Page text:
The news was worse for environmentalists than I thought.

This morning's Fizz reported that even though the hazardous substance tax—environmentalists' top priority this session—isn't in either the Senate or House revenue packages, the House had queued it up for a floor vote as a separate bill.

But unlike the original bill—which raised $225 million annually by tripling 1988's voter-approved tax on hazardous substances like petroleum from .7 to 2 percent—the amended version would raise the tax by .4 percent over four years, raising just $10 million this year and $45 million after four years.

The amended version—Rep. Larry Springer (D-45) led the revisions—also exempts petroleum exports from the tax.

"The bill is still moving," Cliff Traisman, lobbyist for the Washington Environmental Council and Washington Conservation Voters says, looking for a silver lining, "and we're going to try to put Humpty Dumpty back together again."

The confusing thing for Traisman, he says, is that "we thought we had the most robust revenue proposal this session and it's not in the House or Senate revenue package."

Environmentalists had earmarked nearly 70 percent of the new revenue for the general fund in the first several years of the tax increase (traditionally the tax paid for storm water clean up.) But neither house bit, and in fact, the new, smaller version, simply goes to storm water clean up.

Environmentalists weren't just trying to sweeten the proposal by offering up the money for the general fund (the legislature is facing a historic $2.8 billion shortfall), they had also hoped some of the new money would pay for core environmental programs like water quality monitoring, watershed planning, and air quality services that have been cut.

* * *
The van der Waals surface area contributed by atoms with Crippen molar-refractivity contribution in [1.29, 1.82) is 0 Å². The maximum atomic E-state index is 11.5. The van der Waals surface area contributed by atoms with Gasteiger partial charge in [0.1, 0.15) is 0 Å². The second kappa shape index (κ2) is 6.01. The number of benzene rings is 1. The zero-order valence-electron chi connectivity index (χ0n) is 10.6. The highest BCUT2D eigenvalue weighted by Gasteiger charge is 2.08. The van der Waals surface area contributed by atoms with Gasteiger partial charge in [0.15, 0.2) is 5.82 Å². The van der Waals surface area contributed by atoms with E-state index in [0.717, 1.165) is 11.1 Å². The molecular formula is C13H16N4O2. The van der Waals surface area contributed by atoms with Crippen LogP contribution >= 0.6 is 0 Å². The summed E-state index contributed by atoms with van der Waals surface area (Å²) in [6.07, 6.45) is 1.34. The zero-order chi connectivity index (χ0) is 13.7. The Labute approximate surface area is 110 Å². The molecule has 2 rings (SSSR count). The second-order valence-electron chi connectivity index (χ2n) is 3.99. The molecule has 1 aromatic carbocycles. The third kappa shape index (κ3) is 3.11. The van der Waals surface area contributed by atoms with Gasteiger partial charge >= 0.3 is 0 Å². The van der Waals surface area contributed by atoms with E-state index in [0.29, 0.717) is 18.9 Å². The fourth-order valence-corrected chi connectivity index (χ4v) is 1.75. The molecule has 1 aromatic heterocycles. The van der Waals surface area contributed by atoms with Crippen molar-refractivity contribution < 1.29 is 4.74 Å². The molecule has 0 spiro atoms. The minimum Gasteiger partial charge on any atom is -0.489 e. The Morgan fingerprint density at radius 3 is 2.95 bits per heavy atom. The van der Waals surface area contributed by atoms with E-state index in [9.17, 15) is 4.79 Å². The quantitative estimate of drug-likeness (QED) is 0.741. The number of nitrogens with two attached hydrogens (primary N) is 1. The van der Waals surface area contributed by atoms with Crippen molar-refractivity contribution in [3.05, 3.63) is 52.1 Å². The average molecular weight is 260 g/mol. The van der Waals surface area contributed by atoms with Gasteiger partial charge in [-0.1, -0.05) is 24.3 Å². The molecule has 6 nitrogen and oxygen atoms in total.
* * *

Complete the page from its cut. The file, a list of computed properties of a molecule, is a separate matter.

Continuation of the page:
"We came with a list of cuts that needed to be restored and a way to pay for them," Traisman says. "We're still fighting. This is not a postscript on the session."

Between the Senate and House budgets, there are $15 million in cuts to environmental services—more cuts to environmental programs than were in the Governor's original all-cuts budget. Last year, the general fund budget for natural resource agencies was cut $126.5 million, or 25 percent.

Rep. Dave Upthegrove (D-33), a strong advocate for the original bill, says he's working on compromise proposal to increase the tax to 1.7 percent.
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